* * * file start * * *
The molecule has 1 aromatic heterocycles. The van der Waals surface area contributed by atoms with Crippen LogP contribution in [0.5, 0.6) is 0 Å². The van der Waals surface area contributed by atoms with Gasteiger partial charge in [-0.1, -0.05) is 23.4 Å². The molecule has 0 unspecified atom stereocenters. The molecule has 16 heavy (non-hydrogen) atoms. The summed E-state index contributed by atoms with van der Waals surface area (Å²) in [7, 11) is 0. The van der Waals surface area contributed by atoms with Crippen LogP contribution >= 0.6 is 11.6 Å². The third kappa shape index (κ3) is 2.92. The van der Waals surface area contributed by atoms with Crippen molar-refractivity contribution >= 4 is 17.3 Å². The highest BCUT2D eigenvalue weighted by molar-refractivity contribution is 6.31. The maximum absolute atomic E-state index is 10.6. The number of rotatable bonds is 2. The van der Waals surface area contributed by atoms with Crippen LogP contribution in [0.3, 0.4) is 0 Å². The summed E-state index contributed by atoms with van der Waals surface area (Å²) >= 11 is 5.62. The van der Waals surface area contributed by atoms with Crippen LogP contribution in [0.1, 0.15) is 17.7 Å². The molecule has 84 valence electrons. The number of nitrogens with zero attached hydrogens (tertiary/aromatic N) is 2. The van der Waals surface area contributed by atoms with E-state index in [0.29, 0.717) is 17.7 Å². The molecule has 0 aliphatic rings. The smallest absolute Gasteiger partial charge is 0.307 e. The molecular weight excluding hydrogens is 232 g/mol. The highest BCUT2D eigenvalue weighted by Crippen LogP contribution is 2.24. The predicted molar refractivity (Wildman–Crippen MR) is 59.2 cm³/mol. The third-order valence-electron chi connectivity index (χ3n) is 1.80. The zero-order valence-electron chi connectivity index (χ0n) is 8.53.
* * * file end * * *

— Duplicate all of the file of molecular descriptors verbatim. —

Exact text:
The molecule has 1 aromatic heterocycles. The van der Waals surface area contributed by atoms with Crippen LogP contribution in [0.5, 0.6) is 0 Å². The van der Waals surface area contributed by atoms with Gasteiger partial charge in [-0.1, -0.05) is 23.4 Å². The molecule has 0 unspecified atom stereocenters. The molecule has 16 heavy (non-hydrogen) atoms. The summed E-state index contributed by atoms with van der Waals surface area (Å²) in [7, 11) is 0. The van der Waals surface area contributed by atoms with Crippen LogP contribution >= 0.6 is 11.6 Å². The third kappa shape index (κ3) is 2.92. The van der Waals surface area contributed by atoms with Crippen molar-refractivity contribution >= 4 is 17.3 Å². The highest BCUT2D eigenvalue weighted by molar-refractivity contribution is 6.31. The maximum absolute atomic E-state index is 10.6. The number of rotatable bonds is 2. The van der Waals surface area contributed by atoms with Crippen LogP contribution in [0.3, 0.4) is 0 Å². The summed E-state index contributed by atoms with van der Waals surface area (Å²) >= 11 is 5.62. The van der Waals surface area contributed by atoms with Crippen LogP contribution in [0.1, 0.15) is 17.7 Å². The molecule has 84 valence electrons. The number of nitrogens with zero attached hydrogens (tertiary/aromatic N) is 2. The van der Waals surface area contributed by atoms with E-state index in [0.29, 0.717) is 17.7 Å². The molecule has 0 aliphatic rings. The smallest absolute Gasteiger partial charge is 0.307 e. The molecular weight excluding hydrogens is 232 g/mol. The highest BCUT2D eigenvalue weighted by Crippen LogP contribution is 2.24. The predicted molar refractivity (Wildman–Crippen MR) is 59.2 cm³/mol. The third-order valence-electron chi connectivity index (χ3n) is 1.80. The zero-order valence-electron chi connectivity index (χ0n) is 8.53.